You like their leather bindings, their fancy endpapers, the way they speak to you of other times and places, the way they feel in your hand. You like the way they smell. Naturally, you’re aware that books are dangerous. Over the long, sad, gory course of history, they’ve resulted in the slaughter of millions. Books like Uncle Tom’s Cabin, Das Kapital, Mein Kampf, even the Bible. But you have too much intelligence to blame the books themselves. You know that books don’t kill people. People kill people.
They told you that people who read books kill people. Certain books are extremely dangerous. Racist. Inflammatory. Cook-books for terrorism. Anarchy. Violence. Something must be done!
Nothing you couldn’t live with, of course. The good books would always be available to responsible people like you. But the bad books, well, just to be safe, numbers could be stamped inside them. A different number, not just in each kind of book, each title or edition, but in each and every individual book.
“That way we can keep track of who’s reading what. If a bad book gets in the wrong hands, we can trace it. And it’ll help get ’em back if they’re stolen. We won’t bother anyone with the good books, properly registered.”
But wait . . . Isn’t there a right to freedom of expression, the right to create, exchange, and collect books without government harassment? Isn’t the right to read, write and think whatever you please guaranteed by the First Amendment to the United States Constitution? No matter who thinks it’s wrong? No matter how “sensible” their arguments may sound for taking that right away?
Let’s say you tried to defend your right to read whatever you wanted without government supervision. But nobody listened.
So you appealed to the media. After all, they’re even more dependent on the right to free speech than you are. American journalism always gloried in its self-appointed role as watchdog over the rights of the individual. The sad truth: the press was more like a cur caught bloody-muzzled, savaging the very flocks it had been trusted to protect.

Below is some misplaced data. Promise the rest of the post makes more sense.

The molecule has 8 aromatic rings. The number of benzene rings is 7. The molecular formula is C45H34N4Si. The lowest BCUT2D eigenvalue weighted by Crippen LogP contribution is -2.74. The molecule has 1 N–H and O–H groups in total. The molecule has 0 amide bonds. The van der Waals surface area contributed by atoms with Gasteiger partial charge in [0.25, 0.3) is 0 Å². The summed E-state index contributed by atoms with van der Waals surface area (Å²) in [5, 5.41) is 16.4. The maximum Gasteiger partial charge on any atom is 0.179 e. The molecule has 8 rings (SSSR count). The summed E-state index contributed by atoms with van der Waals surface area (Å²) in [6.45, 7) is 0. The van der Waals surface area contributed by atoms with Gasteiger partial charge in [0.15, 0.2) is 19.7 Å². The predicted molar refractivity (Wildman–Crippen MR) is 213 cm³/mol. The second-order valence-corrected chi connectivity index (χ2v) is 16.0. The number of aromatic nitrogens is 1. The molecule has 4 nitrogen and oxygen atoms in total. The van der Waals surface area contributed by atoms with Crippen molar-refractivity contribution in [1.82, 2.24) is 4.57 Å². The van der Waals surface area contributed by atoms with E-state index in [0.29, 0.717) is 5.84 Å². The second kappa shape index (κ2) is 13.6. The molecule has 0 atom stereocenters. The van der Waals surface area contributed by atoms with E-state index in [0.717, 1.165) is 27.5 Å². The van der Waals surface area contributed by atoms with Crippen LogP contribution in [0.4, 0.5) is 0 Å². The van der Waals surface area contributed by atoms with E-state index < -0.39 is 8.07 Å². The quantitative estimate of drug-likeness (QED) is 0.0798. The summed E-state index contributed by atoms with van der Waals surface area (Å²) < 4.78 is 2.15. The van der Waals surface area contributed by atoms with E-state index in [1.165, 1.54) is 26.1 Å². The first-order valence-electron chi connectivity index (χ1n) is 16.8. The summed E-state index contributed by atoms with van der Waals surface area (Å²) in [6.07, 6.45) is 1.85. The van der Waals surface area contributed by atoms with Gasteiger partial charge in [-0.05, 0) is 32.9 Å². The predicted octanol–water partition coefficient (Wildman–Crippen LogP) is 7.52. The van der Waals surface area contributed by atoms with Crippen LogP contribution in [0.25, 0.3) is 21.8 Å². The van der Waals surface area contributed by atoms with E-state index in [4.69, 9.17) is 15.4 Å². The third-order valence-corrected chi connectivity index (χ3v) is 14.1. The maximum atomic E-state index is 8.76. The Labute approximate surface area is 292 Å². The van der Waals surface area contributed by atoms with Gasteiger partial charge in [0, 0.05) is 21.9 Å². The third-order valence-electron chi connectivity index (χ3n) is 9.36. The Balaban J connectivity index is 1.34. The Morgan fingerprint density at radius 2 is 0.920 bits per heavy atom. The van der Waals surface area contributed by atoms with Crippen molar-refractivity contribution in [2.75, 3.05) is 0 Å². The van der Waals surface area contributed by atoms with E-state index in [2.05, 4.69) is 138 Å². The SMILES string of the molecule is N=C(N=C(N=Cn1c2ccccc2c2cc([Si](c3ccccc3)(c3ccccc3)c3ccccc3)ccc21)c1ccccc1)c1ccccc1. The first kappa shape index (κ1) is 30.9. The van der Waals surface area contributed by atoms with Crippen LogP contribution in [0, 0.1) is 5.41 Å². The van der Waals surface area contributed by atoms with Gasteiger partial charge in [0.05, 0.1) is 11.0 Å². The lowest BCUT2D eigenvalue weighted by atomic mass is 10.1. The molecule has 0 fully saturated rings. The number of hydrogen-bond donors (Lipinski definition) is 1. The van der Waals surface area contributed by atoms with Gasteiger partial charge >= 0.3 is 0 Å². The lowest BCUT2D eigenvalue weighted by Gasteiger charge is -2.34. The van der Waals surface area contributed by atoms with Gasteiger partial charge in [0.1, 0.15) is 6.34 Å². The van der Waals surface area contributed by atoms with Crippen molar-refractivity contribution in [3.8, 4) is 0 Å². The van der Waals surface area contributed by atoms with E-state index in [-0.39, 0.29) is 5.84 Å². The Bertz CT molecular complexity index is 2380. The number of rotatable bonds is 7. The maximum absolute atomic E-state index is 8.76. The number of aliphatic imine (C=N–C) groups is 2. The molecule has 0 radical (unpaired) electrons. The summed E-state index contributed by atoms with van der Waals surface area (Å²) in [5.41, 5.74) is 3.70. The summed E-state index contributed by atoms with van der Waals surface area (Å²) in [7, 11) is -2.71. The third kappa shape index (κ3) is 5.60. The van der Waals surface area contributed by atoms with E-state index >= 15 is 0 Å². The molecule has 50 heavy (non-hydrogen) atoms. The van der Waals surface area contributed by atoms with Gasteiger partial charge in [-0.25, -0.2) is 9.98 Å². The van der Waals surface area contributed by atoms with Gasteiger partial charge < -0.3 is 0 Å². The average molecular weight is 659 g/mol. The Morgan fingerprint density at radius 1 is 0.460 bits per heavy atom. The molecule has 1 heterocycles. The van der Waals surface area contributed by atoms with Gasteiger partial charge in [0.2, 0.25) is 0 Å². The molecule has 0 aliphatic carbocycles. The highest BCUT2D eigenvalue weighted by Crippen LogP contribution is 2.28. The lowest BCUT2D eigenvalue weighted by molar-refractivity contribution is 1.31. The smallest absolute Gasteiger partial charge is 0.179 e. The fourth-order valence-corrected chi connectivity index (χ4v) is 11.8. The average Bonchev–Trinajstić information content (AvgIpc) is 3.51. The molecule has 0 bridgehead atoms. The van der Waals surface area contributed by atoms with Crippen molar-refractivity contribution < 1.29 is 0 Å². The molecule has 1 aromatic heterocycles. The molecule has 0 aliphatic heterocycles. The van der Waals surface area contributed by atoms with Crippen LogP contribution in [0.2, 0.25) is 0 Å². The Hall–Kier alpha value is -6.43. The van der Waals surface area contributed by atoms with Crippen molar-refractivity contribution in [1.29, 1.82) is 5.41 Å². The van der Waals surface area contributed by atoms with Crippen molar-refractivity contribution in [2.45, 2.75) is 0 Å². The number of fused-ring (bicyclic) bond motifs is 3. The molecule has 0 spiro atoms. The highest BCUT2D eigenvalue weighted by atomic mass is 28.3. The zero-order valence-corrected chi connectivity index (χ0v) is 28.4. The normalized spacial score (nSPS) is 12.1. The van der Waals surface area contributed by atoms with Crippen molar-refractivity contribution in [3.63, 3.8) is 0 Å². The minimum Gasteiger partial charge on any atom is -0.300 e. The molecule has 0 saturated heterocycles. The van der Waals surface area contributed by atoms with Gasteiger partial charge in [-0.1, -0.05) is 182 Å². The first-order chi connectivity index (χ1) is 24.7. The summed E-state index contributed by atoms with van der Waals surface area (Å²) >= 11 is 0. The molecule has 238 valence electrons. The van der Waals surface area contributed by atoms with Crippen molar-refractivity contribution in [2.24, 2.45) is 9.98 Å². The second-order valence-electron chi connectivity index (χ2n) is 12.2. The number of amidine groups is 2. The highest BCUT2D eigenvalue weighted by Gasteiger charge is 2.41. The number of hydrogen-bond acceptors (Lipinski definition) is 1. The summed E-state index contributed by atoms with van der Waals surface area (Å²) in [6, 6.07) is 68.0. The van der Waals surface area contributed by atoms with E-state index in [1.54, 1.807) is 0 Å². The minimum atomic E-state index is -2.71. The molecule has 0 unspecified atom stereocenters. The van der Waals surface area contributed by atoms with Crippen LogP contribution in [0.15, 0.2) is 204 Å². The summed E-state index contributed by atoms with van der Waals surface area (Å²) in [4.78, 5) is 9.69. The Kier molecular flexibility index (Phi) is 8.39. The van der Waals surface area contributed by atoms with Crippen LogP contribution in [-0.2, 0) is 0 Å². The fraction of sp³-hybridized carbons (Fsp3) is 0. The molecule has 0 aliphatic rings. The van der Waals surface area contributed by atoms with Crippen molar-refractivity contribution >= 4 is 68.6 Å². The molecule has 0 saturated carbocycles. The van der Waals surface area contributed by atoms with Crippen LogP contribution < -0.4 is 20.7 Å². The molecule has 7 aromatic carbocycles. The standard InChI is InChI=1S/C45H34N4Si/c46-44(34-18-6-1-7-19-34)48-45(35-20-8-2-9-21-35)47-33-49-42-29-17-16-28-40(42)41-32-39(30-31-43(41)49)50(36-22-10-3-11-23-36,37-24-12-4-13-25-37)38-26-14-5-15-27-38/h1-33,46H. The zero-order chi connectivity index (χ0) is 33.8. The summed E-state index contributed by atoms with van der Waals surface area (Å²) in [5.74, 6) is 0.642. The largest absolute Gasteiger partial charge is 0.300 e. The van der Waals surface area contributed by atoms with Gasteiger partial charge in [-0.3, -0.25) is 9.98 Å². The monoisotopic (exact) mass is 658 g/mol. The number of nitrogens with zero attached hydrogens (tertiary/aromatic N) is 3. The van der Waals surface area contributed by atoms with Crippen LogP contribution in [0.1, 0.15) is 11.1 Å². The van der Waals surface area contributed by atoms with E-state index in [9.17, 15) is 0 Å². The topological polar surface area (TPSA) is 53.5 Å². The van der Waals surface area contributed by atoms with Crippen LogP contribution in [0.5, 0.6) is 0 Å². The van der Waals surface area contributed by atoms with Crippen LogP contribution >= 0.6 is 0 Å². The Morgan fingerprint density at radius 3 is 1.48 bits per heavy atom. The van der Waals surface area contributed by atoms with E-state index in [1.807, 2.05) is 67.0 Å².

Time passed . . . Still “they”—the people, politicians, bureaucrats—weren’t satisfied. They wanted the serial numbers written down in record books. They wanted booksellers to write your name written down beside the numbers, along with your address, your driver’s license number, your age, your race, your sex. “We have to know who’s reading all these dangerous books!” They might be terrorists.
Soon they were demanding that bookstores be licensed.
Then they forbade you to buy books by mail or in another state. And required that your dealer report you if you bought more than one book in a five-day period. They forbade you to buy more than one book a month.They demanded that you wait five days, a week, three weeks before you could pick up a book you’d already paid for, at a store subject to unannounced warrantless inspections and punitive closure by heavily-armed government agents.
In Massachussetts and New Jersey, the mere possession of a dangerous book meant an automatic year in jail. At one point, they offered to spend tax money to buy up your books. “You’ve got too many. This is a purely voluntary measure.”
Is it a nightmare? Another Gulag horror story? A bloodsoaked page from the history of fascism? No, it’s just the commonplace oppression gun buyers suffer every day.
For people who don’t like guns, the parellel is ridiculous. A gun the same as a book? One educates. The other destroys. They can’t understand why gun buyers wouldn’t gladly submit to some sensible restrictions in exchange for what they want.
Try justifying your love of “profane” books to a follower of the Ayatollah Khomeini. It’s a similar gap in reason and emotion.
Sure, guns are dangerous. Like books. Like books, the right to create, exchange, and collect guns without government supervision is guaranteed by the Constitution of the United States of America. The laws that abridge that right are unconstitutional, no matter how justifiable they may seem.
So what makes you think your books are any safer than your neighbor’s guns? Whether you like books or guns, the issue is the same: when anybody’s rights are threatened, everybody’s rights are threatened.
The Second Amendment protects the First Amendment and the Second protects the First. Lose one and we lose the other. Lose either and we lose America.